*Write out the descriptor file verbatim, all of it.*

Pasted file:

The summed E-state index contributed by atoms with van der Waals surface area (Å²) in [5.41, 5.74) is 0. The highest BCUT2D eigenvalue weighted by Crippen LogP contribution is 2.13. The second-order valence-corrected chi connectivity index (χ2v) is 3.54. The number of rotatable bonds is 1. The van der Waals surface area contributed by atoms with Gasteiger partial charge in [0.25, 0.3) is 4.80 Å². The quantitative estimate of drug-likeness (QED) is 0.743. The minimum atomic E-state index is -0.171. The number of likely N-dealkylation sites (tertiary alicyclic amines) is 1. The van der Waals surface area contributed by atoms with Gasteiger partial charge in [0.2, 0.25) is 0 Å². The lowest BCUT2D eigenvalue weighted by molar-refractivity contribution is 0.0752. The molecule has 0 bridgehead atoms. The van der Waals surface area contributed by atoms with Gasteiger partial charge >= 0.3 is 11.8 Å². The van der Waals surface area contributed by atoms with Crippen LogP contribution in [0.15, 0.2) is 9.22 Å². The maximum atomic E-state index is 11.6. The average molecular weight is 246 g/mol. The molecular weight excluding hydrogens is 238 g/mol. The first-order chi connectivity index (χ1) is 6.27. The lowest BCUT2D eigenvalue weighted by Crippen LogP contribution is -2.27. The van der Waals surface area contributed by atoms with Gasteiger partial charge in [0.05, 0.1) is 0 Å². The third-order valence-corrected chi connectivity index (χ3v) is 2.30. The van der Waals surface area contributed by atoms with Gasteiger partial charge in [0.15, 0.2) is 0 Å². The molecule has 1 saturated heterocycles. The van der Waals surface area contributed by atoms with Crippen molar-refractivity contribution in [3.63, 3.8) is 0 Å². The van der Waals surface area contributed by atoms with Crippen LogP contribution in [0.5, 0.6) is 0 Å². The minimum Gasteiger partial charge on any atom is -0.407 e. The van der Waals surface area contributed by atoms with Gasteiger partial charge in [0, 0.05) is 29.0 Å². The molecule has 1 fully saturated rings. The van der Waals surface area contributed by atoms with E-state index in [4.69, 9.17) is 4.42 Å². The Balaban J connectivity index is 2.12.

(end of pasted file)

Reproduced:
The summed E-state index contributed by atoms with van der Waals surface area (Å²) in [5.41, 5.74) is 0. The highest BCUT2D eigenvalue weighted by Crippen LogP contribution is 2.13. The second-order valence-corrected chi connectivity index (χ2v) is 3.54. The number of rotatable bonds is 1. The van der Waals surface area contributed by atoms with Gasteiger partial charge in [0.25, 0.3) is 4.80 Å². The quantitative estimate of drug-likeness (QED) is 0.743. The minimum atomic E-state index is -0.171. The number of likely N-dealkylation sites (tertiary alicyclic amines) is 1. The van der Waals surface area contributed by atoms with Gasteiger partial charge in [0.2, 0.25) is 0 Å². The lowest BCUT2D eigenvalue weighted by molar-refractivity contribution is 0.0752. The molecule has 0 bridgehead atoms. The van der Waals surface area contributed by atoms with Gasteiger partial charge >= 0.3 is 11.8 Å². The van der Waals surface area contributed by atoms with Crippen LogP contribution in [0.15, 0.2) is 9.22 Å². The maximum atomic E-state index is 11.6. The average molecular weight is 246 g/mol. The molecular weight excluding hydrogens is 238 g/mol. The first-order chi connectivity index (χ1) is 6.27. The lowest BCUT2D eigenvalue weighted by Crippen LogP contribution is -2.27. The van der Waals surface area contributed by atoms with Gasteiger partial charge in [0.05, 0.1) is 0 Å². The third-order valence-corrected chi connectivity index (χ3v) is 2.30. The van der Waals surface area contributed by atoms with Gasteiger partial charge in [0.15, 0.2) is 0 Å². The molecule has 1 saturated heterocycles. The van der Waals surface area contributed by atoms with Crippen molar-refractivity contribution in [3.63, 3.8) is 0 Å². The van der Waals surface area contributed by atoms with Crippen LogP contribution in [0.5, 0.6) is 0 Å². The minimum Gasteiger partial charge on any atom is -0.407 e. The van der Waals surface area contributed by atoms with Gasteiger partial charge in [0, 0.05) is 29.0 Å². The molecule has 1 fully saturated rings. The van der Waals surface area contributed by atoms with E-state index in [4.69, 9.17) is 4.42 Å². The Balaban J connectivity index is 2.12.